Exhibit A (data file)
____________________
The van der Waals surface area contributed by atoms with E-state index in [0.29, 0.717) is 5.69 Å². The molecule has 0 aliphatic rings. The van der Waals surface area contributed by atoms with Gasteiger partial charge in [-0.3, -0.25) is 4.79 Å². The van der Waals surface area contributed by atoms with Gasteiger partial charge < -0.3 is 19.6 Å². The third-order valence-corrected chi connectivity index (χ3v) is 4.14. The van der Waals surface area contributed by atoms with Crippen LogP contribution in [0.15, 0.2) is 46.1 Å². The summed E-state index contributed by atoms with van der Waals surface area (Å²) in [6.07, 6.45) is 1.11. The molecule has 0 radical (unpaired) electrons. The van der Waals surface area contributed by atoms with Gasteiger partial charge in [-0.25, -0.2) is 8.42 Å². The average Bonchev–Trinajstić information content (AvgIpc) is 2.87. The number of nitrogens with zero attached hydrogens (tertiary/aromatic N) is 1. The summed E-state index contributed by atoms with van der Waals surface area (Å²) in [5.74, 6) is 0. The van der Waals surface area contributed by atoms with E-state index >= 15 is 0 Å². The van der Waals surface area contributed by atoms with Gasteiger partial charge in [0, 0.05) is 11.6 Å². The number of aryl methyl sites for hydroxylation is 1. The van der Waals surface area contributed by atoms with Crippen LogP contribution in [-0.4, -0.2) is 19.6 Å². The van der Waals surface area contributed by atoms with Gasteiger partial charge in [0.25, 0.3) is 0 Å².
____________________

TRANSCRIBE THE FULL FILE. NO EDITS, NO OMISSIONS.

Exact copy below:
The van der Waals surface area contributed by atoms with E-state index in [0.29, 0.717) is 5.69 Å². The molecule has 0 aliphatic rings. The van der Waals surface area contributed by atoms with Gasteiger partial charge in [-0.3, -0.25) is 4.79 Å². The van der Waals surface area contributed by atoms with Gasteiger partial charge < -0.3 is 19.6 Å². The third-order valence-corrected chi connectivity index (χ3v) is 4.14. The van der Waals surface area contributed by atoms with Crippen LogP contribution in [0.15, 0.2) is 46.1 Å². The summed E-state index contributed by atoms with van der Waals surface area (Å²) in [6.07, 6.45) is 1.11. The molecule has 0 radical (unpaired) electrons. The van der Waals surface area contributed by atoms with Gasteiger partial charge in [-0.25, -0.2) is 8.42 Å². The average Bonchev–Trinajstić information content (AvgIpc) is 2.87. The number of nitrogens with zero attached hydrogens (tertiary/aromatic N) is 1. The summed E-state index contributed by atoms with van der Waals surface area (Å²) in [5.74, 6) is 0. The van der Waals surface area contributed by atoms with E-state index >= 15 is 0 Å². The van der Waals surface area contributed by atoms with Gasteiger partial charge in [0, 0.05) is 11.6 Å². The number of aryl methyl sites for hydroxylation is 1. The van der Waals surface area contributed by atoms with Crippen LogP contribution in [-0.4, -0.2) is 19.6 Å². The van der Waals surface area contributed by atoms with Gasteiger partial charge in [0.25, 0.3) is 0 Å².